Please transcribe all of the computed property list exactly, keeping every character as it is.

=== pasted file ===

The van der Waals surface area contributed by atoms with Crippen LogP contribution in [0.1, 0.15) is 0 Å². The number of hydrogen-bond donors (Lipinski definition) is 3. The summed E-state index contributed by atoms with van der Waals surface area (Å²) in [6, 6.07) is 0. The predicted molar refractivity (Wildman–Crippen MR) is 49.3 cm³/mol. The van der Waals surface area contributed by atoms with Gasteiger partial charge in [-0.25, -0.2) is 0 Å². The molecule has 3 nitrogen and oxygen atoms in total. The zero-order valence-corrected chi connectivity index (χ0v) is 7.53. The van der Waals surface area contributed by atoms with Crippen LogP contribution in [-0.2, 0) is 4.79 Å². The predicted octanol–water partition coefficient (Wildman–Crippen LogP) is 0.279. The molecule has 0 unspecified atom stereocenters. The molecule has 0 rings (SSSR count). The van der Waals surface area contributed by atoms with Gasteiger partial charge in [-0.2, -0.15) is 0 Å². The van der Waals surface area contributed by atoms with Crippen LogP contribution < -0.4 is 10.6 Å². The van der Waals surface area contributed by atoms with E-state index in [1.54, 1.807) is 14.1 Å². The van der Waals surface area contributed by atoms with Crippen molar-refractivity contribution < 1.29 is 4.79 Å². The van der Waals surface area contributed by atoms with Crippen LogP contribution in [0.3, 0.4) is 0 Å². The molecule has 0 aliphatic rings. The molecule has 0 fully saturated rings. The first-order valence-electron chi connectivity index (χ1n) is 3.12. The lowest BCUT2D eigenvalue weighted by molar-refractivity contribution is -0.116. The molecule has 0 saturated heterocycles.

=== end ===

The van der Waals surface area contributed by atoms with Crippen LogP contribution in [0.1, 0.15) is 0 Å². The number of hydrogen-bond donors (Lipinski definition) is 3. The summed E-state index contributed by atoms with van der Waals surface area (Å²) in [6, 6.07) is 0. The predicted molar refractivity (Wildman–Crippen MR) is 49.3 cm³/mol. The van der Waals surface area contributed by atoms with Gasteiger partial charge in [-0.25, -0.2) is 0 Å². The molecule has 3 nitrogen and oxygen atoms in total. The zero-order valence-corrected chi connectivity index (χ0v) is 7.53. The van der Waals surface area contributed by atoms with Crippen LogP contribution in [-0.2, 0) is 4.79 Å². The predicted octanol–water partition coefficient (Wildman–Crippen LogP) is 0.279. The molecule has 0 unspecified atom stereocenters. The molecule has 0 rings (SSSR count). The van der Waals surface area contributed by atoms with Gasteiger partial charge in [-0.2, -0.15) is 0 Å². The van der Waals surface area contributed by atoms with Crippen LogP contribution < -0.4 is 10.6 Å². The van der Waals surface area contributed by atoms with E-state index in [1.54, 1.807) is 14.1 Å². The van der Waals surface area contributed by atoms with Crippen molar-refractivity contribution < 1.29 is 4.79 Å². The van der Waals surface area contributed by atoms with Crippen LogP contribution in [0.3, 0.4) is 0 Å². The molecule has 0 aliphatic rings. The molecule has 0 fully saturated rings. The first-order valence-electron chi connectivity index (χ1n) is 3.12. The lowest BCUT2D eigenvalue weighted by molar-refractivity contribution is -0.116. The molecule has 0 saturated heterocycles.